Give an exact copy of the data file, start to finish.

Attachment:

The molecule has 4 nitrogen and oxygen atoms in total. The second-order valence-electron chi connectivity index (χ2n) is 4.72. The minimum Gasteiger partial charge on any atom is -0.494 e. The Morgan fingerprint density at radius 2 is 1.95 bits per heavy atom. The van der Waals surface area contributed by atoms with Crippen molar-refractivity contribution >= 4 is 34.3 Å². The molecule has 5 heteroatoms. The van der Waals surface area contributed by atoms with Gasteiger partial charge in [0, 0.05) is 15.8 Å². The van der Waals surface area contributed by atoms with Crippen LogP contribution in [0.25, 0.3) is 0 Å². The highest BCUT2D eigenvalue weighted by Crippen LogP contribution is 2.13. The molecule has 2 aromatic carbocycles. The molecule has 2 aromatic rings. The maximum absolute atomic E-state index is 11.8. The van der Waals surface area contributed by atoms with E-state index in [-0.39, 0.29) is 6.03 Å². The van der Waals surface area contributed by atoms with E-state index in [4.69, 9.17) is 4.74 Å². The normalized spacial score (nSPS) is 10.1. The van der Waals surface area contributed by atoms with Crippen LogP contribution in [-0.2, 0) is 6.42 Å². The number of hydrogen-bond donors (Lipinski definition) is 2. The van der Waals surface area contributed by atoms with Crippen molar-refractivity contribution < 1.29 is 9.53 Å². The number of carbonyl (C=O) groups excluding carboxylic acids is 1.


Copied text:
The molecule has 4 nitrogen and oxygen atoms in total. The second-order valence-electron chi connectivity index (χ2n) is 4.72. The minimum Gasteiger partial charge on any atom is -0.494 e. The Morgan fingerprint density at radius 2 is 1.95 bits per heavy atom. The van der Waals surface area contributed by atoms with Crippen molar-refractivity contribution >= 4 is 34.3 Å². The molecule has 5 heteroatoms. The van der Waals surface area contributed by atoms with Gasteiger partial charge in [0, 0.05) is 15.8 Å². The van der Waals surface area contributed by atoms with Crippen LogP contribution in [0.25, 0.3) is 0 Å². The highest BCUT2D eigenvalue weighted by Crippen LogP contribution is 2.13. The molecule has 2 aromatic carbocycles. The molecule has 2 aromatic rings. The maximum absolute atomic E-state index is 11.8. The van der Waals surface area contributed by atoms with E-state index in [-0.39, 0.29) is 6.03 Å². The van der Waals surface area contributed by atoms with E-state index in [4.69, 9.17) is 4.74 Å². The normalized spacial score (nSPS) is 10.1. The van der Waals surface area contributed by atoms with Crippen LogP contribution in [-0.2, 0) is 6.42 Å². The number of hydrogen-bond donors (Lipinski definition) is 2. The van der Waals surface area contributed by atoms with Crippen molar-refractivity contribution < 1.29 is 9.53 Å². The number of carbonyl (C=O) groups excluding carboxylic acids is 1.